After thought-provoking webinars on “Human Rights in the Times of Coronavirus” and “Council of Europe: The Conscience of Europe in a Time of Crisis” (recorded versions of which are available here and here), next week a third webinar in the series will address the role of positive obligations in the context of Covid-19. The webinar takes place on Tuesday 5 May at 3 pm UK time, 4 pm CET. Here is the announcement:
The State’s positive obligations under IHRL during the coronavirus outbreak
5 May 2020
3pm (UK time) Continue reading
By Ronan Ó Fathaigh and Dirk Voorhoof
On 26 March 2020, the European Court of Human Rights unanimously found that a refusal by the Ukrainian authorities to give a non-governmental organisation (NGO) access to information about the education and work history of top politicians as contained in their official CVs, filed as candidates for Parliament, violated the NGO’s right of access to public documents under Article 10 ECHR. The Court in Centre for Democracy and the Rule of Law v. Ukraine, highlighted that it was the first case from Ukraine on access to information since the Grand Chamber’s seminal 2016 Magyar Helsinki Bizottság v. Hungary judgment, and that it raised ‘novel’ issues for Ukraine’s authorities and courts. This judgment, delivered during the Covid-19 pandemic, clearly illustrates how important it is, more than ever, that the Court applies strict scrutiny under Article 10 in cases on access to public documents, recognising the importance of transparency on matters of public interest. Continue reading
By Marie-Bénédicte Dembour
Have the Strasbourg Observers really been running only for ten years? On receiving the invitation to celebrate this anniversary, my mind travelled back to the time before your emergence, and I felt rather isolated in my critical approach to the study of the European Court of Human Rights. Long before I joined Ghent’s Human Rights Centre last October, you have provided me – and no doubt others – with a sense of ‘home’. With this post I want to acknowledge my immense gratitude. I shall do so not by tracing the case law since Hirsi Jamaa and Others v Italy but by reflecting upon how my two posts on this case of 2012 were differently read. My point will be to highlight how the Strasbourg Observers have created an essential space for actively engaging and debating what the spirit of human rights might or should entail.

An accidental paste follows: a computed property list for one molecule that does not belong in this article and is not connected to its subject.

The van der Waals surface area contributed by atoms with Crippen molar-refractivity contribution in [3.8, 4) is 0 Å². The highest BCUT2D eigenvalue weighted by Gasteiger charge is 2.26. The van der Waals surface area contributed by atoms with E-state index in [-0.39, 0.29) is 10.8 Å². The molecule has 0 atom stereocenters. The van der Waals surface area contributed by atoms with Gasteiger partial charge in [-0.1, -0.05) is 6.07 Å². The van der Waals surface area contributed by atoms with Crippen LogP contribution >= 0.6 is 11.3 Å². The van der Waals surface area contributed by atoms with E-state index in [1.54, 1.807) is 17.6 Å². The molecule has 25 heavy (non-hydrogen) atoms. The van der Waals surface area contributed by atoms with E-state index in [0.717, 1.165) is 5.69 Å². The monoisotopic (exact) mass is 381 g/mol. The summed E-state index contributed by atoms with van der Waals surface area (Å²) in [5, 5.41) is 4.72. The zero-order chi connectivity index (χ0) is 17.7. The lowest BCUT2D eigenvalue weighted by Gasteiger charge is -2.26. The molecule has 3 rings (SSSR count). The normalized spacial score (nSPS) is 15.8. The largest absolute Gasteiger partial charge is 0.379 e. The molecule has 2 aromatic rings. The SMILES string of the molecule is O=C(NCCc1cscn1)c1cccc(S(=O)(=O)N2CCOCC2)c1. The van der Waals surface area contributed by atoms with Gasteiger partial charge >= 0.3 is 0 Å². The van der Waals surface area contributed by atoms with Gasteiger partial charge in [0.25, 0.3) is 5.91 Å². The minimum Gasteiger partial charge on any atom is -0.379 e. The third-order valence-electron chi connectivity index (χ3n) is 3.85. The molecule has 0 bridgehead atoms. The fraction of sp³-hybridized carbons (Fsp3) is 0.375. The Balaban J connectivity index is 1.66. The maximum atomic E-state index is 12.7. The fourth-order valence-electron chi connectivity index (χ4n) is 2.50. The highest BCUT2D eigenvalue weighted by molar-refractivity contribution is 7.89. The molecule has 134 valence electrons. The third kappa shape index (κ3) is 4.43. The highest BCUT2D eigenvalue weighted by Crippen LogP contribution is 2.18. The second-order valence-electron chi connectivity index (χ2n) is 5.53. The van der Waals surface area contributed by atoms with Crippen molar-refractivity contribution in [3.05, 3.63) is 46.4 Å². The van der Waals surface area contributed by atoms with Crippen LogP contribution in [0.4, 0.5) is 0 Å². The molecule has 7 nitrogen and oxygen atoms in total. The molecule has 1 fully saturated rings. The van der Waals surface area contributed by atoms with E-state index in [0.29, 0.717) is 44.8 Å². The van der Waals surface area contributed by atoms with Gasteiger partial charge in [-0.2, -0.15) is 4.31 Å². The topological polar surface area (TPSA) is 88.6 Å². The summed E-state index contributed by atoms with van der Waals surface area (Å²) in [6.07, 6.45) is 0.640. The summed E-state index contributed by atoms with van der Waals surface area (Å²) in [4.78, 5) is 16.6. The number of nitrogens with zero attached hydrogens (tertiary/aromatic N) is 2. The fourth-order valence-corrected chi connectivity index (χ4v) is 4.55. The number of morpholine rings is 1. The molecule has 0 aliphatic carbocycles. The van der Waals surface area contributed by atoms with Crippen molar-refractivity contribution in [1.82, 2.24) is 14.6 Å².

Lourdes Peroni, Lecturer in Human Rights, Sheffield Hallam University, UK
I am thrilled to be part of this Blog Symposium to celebrate the 10th anniversary of the Strasbourg Observers with some reflections on the memorable Grand Chamber judgment in Paposhvili v. Belgium. In December 2016, amidst a growing number of dissenting voices pushing for change within the Court, Paposhvili came to soften the restrictive application of the high Article 3 threshold that had prevailed in cases concerning the expulsion of seriously ill migrants. The pre-Paposhvili approach meant that, in practice, Article 3 protection was offered to this group of applicants only in very exceptional cases, namely in cases in which applicants were close to death at the time of expulsion.